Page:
Ulsterman, Mark McCall, was back in a European Cup Final on Saturday, but unlike the success he enjoyed with Ulster in 1999, he watched Saracens torn apart by classy French outfit Toulon in Cardiff.
Current director of rugby at Saracens, McCall, was a member of the Ulster squad which won the European Cup in 1999 - although injury had robbed him of playing in the Dublin final when the Irish Province completed a fairytale dream in defeated Colomiers.
McCall, who had a spell of coaching at Ulster and then Castres before joining Saracens, twice plotted the downfall of his former club by defeating them in back-to-back quarter-finals.
Last year Saracens lost to Toulon in the semi-finals and on Saturday they could not deny the French kingpins becoming the true Kings of Europe as they successfull defended the Heineken Cup with a comfortable 23-6 success.
Toulon will now face Castres in the Top 14 French Championship final while Saracens take on Northampton Saints, winners of the Amlin Challenge Cup on Friday night, in the final of the Aviva Premiership next weekend.
It was England World Cup winner Jonny Wilkinson who signed off in style from the United Kingdom in his penultimate game before retirement.
The Toulon captain and fly-half kicked a drop-goal, two penalties and two conversions of the tries scored by centre Matt Giteau and flanker Juan Smith to sink Saracens at the Millennium Stadium, Cardiff.
Wilkinson, who celebrates his 35th birthday on Sunday, will retire following next weekend’s final against Castres in Paris.
And he will bow out of the game as a double Heineken Cup winner as Toulon emulated Leicester and Leinster in being crowned European champions for a second successive season.
Under-par Saracens could only manage two Owen Farrell penalties in reply as Toulon eased towards winning the 19th and final Heineken Cup final before it is succeeded by the European Rugby Champions Cup next term.
Wilkinson admitted helping Toulon to their second successive Heineken Cup triumph was “something I’ll remember forever”.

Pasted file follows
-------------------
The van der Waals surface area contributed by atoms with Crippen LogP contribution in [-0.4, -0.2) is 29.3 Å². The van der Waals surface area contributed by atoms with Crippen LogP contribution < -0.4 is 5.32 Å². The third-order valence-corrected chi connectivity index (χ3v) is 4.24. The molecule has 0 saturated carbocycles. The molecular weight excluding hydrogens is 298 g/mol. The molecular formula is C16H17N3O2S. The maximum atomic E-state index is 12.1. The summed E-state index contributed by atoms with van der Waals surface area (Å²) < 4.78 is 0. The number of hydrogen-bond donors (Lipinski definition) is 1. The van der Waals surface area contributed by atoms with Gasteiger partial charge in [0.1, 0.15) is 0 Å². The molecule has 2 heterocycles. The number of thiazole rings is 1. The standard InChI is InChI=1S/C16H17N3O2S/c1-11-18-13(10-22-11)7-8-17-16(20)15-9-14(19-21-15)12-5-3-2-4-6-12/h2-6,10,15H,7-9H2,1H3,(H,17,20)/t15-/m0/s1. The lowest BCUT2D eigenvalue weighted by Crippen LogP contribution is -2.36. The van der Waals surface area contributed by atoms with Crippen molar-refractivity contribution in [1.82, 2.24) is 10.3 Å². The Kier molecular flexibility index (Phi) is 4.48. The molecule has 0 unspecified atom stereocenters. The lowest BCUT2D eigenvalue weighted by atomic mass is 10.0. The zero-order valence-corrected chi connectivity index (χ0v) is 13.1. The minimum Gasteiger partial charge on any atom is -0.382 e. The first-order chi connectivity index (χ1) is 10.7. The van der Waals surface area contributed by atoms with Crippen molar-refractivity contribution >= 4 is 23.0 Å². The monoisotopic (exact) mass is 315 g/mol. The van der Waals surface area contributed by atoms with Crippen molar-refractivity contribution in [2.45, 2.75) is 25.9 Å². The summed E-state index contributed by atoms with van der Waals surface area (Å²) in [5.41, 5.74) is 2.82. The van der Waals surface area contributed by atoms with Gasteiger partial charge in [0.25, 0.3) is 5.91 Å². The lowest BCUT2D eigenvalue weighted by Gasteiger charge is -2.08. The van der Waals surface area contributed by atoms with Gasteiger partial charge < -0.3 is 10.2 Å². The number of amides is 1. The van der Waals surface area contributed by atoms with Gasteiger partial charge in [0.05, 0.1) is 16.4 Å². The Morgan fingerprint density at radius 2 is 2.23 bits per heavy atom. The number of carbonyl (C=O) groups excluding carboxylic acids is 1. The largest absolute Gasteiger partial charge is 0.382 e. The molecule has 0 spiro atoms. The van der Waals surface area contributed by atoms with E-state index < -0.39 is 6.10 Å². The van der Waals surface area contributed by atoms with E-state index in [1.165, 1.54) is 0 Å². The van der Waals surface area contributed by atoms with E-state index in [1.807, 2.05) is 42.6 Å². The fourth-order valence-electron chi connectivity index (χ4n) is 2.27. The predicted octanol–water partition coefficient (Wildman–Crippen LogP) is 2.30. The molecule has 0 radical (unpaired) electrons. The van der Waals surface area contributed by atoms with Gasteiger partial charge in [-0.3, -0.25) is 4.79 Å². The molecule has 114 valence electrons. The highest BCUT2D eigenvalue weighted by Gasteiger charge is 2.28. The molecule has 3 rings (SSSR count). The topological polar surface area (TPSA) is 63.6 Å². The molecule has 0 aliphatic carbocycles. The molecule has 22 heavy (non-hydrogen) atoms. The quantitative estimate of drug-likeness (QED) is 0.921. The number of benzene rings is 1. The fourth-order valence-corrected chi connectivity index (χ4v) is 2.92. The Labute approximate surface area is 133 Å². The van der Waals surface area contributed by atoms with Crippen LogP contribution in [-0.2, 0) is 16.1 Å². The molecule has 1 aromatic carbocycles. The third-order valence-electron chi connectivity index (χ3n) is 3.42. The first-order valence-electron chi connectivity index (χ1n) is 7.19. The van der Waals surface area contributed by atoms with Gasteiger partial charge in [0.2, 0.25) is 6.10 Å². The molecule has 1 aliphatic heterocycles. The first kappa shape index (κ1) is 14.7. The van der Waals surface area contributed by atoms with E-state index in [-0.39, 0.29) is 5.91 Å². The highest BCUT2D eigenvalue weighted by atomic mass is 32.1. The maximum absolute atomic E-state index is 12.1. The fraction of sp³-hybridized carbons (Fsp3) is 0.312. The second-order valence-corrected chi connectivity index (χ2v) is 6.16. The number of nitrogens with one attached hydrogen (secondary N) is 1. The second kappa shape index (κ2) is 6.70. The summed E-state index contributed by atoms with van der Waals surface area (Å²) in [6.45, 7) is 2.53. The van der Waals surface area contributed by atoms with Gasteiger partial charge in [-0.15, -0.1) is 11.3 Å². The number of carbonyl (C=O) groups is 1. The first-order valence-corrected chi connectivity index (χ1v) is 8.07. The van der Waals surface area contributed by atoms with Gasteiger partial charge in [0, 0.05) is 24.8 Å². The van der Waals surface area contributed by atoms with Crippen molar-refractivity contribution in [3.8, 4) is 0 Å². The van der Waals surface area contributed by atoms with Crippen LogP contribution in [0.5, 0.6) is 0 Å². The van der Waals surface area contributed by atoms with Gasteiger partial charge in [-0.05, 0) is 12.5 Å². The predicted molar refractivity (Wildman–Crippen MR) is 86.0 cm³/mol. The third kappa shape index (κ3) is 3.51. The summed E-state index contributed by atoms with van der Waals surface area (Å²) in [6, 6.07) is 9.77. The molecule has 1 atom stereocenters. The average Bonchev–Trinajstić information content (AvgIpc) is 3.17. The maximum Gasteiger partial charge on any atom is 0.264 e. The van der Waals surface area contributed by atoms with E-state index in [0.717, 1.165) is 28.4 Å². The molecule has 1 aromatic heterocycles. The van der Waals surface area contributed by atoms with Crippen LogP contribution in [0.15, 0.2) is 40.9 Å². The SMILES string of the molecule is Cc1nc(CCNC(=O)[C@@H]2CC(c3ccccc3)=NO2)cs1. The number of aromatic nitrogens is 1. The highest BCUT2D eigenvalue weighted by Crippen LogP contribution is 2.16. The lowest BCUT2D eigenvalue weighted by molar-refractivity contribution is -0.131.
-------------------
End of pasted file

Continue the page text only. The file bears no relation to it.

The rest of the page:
The former Newcastle fly-half admitted the experience in Cardiff is one of his greatest in his career.
“It’s a hell of a feeling. I can’t say enough just how I proud I am to be a part of this team, to have been able to play in this competition and to be able to play against teams like that as well,” Wilkinson, who will end his career following Toulon’s Top 14 against Castres next Saturday, told Sky Sports 2.
“Our season’s got one more week left but this is something I’ll remember forever.
“There’s a lot of relief, a lot of excitement, a lot of sheer adulation. At the moment, it’s just trying to take it all in.
“It’s a privilege to have been part of that game, to have been part of this final and to have won it - I couldn’t have asked for more.”
Steffon Armitage was awarded man of the match for his stellar performance that included four turnovers, although, like Wilkinson, the 28-year-old was quick to hail his team-mates.
“All the guys showed a lot of heart and it just shows that work-rate and playing for your team-mates helps a lot. All the boys today were superb, they never gave up and it was good to come away with a win,” he said.
“We always knew there was a good chance they might come back so we just had to keep pushing on from there and that’s what the boys did. We worked really hard in training all week and it paid off.”